Around 95% of local bodies across the UK are held by men, and just over a third of local councillors in the UK are women. Also, according to the surveys, women in the management positions of financial companies in the UK receive 66% less salary than their male counterparts. In 2020, men earned an average of 15.5% more than women in England, compared to 17.4% in 2019, according to official data. The present article attempts to answer this critical question why there is gender inequality in UK workplaces.
Lack of gender equality in British local councils
Analysis by the Fawcett Society and Democracy Club ahead of May’s local elections shows that only 18 out of 382 councils have minimum gender parity. This information also indicates that at the regional level, no commission has gender equality. London Council is the best, with 45% female representatives, and Northern Ireland is the worst, with 26% female representatives.
The low number of female representatives in British local councils
Statistics showed that the proportion of female representatives in British local councils in 2022 was only 2% higher than in 2018. Labour, the Greens and the Scottish National Party have the highest number of female local councillors, with 47, 43 and 41%, respectively. The Conservative Party, the Social Democratic Party and Labour, the Democratic Unionist Party and the Ulster Unionist Party with 29, 29% respectively, 21 and 20% have the least female members of the local council.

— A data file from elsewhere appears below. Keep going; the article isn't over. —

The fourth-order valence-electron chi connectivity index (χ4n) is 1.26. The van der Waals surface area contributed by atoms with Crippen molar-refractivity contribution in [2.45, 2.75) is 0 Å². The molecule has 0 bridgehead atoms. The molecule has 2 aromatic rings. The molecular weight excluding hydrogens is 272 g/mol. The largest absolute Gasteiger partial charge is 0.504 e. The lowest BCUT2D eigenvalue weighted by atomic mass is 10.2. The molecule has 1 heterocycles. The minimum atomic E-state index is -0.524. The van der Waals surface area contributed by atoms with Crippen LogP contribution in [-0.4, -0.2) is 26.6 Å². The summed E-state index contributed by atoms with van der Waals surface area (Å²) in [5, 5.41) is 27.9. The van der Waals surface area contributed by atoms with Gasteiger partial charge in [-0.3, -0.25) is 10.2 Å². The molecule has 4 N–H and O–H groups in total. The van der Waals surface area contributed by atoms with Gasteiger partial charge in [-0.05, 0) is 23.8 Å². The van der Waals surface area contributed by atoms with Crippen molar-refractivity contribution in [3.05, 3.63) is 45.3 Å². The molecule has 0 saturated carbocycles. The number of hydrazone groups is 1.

The reason for the low number of women in local government
According to previous Fast research, the low number of women in local government can be partly attributed to gender inequality and harassment, which are unfortunately widespread in British local councils. The underrepresentation of women in local politics is a topic that has been discussed previously. In 2021, concerns were raised after data revealed that only one-third of candidates in the English council elections were women.
Free English women work at work.
The Trades Union Congress (TUC) announced that due to gender inequality in the workplace, women in England work for free for two months a year. According to a study by the TUC, the Guardian newspaper wrote that working women lose 15% of their wages after having a child. According to this report, working women in the UK have an average annual income of £29,684 and £35,260 among working men. The report also says working women in the UK work for 54 days without being paid by employers.
Women’s wage discrimination increases with age.
According to the Guardian, the TUC, based on the Office for National Statistics data, announced that wage discrimination among older women is more significant, such that working women aged 50 to 59 for the same jobs as men of this age, 20. They are paid 8 per cent less. In other words, working women of this age in the UK work 76 days a year for free.
+6Insufficient income of British women compared to men